Birmingham-based singer Jean McLean was in the 80s part of Sceptre, an overlooked reggae act that dropped their poorly distributed debut album Essence of Redemption Ina A Dif’rent Styley in 1984.
She dropped her debut album Everlasting two years ago, but apparently it didn’t sell too well and it’s now reissued by Sugar Shack Records. It’s more or less the same album, but with one huge difference – the track Ancestors, a cut originally recorded by Sceptre and included on the rare compilation Handsworth Revolution Vol. 1. The original is a strong roots piece and this new version is even better and a standout track on Everlasting. The deejay parts are espacially tasty and I hope she explores that talent on future releases.
Everlasting is produced and engineered by Paul Horton, who has been Grammy nominated for his work with Steel Pulse and Pato Banton. One of his most recent reggae efforts is however Black Symbol’s excellent Journey, released earlier this year.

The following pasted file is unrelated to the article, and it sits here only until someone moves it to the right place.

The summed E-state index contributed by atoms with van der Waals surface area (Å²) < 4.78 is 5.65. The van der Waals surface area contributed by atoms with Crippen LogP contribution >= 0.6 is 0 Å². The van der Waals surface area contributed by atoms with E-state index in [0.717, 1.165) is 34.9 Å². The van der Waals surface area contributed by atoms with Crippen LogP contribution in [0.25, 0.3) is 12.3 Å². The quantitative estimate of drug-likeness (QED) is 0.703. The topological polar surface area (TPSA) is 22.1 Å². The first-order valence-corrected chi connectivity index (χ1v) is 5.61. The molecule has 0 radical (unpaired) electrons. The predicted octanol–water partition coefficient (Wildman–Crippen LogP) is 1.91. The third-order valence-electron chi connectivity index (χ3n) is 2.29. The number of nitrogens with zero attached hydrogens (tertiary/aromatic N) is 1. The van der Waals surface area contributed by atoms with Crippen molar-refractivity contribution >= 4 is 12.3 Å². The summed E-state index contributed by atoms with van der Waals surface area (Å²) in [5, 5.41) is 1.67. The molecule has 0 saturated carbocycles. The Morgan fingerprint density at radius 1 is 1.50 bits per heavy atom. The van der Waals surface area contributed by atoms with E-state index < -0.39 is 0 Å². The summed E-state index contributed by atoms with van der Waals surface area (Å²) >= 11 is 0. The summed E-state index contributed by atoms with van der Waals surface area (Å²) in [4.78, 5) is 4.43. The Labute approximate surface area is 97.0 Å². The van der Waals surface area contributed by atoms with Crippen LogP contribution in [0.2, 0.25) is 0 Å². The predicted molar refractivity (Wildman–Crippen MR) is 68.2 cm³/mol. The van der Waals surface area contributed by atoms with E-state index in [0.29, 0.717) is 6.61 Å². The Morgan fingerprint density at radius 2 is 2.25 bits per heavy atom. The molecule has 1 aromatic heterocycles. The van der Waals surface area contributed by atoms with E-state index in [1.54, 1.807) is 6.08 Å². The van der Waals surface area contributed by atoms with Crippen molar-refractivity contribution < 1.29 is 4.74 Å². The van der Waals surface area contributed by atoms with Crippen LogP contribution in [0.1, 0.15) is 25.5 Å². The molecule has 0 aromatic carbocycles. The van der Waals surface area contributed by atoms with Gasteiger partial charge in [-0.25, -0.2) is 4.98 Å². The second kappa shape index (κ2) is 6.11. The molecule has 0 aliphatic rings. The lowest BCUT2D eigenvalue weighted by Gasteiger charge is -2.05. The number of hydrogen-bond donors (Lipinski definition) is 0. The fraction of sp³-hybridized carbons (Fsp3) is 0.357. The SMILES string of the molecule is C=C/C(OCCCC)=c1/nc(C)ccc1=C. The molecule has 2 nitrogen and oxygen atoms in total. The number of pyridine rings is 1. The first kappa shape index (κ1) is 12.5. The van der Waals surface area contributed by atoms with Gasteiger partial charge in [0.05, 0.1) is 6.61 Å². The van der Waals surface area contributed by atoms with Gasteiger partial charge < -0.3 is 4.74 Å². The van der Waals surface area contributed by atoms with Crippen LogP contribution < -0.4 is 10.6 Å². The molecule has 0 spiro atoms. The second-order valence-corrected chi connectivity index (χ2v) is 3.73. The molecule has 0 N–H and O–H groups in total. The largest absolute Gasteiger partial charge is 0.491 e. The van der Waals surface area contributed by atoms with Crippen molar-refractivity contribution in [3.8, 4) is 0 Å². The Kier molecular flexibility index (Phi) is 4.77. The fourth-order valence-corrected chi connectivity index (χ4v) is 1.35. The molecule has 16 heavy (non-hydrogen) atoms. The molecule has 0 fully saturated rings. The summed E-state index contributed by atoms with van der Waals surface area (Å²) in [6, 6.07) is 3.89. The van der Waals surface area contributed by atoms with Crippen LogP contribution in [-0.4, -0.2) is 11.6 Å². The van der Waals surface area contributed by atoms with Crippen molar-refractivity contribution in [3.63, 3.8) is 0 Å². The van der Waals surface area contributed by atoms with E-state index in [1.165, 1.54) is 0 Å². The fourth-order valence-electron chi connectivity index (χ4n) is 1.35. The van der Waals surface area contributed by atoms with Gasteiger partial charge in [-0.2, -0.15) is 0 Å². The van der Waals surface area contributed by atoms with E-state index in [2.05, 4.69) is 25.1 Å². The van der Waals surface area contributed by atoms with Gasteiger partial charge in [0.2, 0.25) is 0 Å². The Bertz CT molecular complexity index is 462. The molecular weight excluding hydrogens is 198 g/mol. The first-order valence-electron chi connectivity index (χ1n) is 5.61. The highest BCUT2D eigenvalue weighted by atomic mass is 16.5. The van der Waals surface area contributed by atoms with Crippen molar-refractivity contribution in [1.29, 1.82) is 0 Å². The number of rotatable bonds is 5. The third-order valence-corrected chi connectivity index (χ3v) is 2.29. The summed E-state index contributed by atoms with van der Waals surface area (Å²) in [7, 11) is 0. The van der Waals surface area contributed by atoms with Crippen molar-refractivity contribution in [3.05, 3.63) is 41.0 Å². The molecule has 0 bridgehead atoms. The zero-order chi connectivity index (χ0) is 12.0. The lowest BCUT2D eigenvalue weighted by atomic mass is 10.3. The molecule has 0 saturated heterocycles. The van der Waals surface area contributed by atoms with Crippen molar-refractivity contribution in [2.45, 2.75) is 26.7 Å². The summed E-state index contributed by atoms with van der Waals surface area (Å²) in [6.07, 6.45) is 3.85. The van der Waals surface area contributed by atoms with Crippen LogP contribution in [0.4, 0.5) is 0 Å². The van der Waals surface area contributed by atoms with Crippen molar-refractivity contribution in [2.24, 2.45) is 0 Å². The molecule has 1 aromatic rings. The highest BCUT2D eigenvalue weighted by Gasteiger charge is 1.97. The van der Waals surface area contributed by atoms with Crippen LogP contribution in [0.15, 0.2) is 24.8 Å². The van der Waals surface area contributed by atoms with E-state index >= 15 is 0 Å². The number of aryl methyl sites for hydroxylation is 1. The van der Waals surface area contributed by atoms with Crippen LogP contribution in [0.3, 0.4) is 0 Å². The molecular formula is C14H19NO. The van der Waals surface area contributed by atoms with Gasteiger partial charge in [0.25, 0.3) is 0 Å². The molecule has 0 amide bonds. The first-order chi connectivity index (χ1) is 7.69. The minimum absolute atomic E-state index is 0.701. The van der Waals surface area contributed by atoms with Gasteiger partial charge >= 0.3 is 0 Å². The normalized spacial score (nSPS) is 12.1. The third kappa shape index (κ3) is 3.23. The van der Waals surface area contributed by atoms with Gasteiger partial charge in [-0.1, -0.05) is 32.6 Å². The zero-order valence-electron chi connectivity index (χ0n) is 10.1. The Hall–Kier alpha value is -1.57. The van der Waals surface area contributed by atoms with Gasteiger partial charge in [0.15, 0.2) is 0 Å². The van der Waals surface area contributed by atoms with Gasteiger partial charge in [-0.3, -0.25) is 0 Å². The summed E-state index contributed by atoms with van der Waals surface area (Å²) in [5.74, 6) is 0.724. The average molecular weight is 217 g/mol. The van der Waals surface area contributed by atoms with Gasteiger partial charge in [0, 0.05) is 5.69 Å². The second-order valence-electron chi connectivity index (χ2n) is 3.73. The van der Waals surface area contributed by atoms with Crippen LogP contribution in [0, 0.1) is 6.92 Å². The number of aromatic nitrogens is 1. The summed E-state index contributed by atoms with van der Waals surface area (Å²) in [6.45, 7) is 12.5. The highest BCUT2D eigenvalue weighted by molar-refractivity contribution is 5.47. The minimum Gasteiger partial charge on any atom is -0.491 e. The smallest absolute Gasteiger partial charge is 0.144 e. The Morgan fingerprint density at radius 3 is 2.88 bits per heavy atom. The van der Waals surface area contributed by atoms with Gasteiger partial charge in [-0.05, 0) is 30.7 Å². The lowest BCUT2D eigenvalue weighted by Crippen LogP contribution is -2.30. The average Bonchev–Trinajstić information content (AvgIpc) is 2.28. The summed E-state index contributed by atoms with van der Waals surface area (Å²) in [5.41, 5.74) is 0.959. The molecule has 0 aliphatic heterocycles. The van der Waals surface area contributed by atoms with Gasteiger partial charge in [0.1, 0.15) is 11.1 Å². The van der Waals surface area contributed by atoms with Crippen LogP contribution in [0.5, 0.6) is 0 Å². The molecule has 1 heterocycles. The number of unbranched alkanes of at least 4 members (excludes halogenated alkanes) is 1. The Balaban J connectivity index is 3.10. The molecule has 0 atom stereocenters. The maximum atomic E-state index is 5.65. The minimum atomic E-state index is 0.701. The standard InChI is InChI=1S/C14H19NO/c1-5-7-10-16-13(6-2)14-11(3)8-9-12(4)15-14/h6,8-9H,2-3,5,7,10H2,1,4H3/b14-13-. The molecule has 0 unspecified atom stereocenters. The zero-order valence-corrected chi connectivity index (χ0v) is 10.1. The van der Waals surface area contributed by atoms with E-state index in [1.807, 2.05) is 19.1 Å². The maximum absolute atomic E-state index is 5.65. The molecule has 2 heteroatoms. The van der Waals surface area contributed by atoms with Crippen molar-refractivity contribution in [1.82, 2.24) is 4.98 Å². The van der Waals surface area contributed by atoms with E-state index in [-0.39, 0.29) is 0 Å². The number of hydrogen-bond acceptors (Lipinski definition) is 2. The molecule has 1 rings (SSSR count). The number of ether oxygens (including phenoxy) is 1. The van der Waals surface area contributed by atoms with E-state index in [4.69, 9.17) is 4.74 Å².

This catchy set collects nine vocals, of which seven are originals and two are covers – Bob Marley’s Waiting in Vain and Dennis Brown’s Things in Life. It also collects seven dubby instrumentals mixed by Paul Horton.
It’s an album leaning much towards romance and classic love songs, for example album opener Meant 4 U and swinging, yet a bit too synthetic, Love Me Baby.
Another highlight is the anthemic Reggaebaby, an infectious tune reminiscent of Brina’s recent Real Reggae Music or John Holt’s Reggae From the Ghetto.
A set well-worth seeking out for fans of mature and timeless reggae music.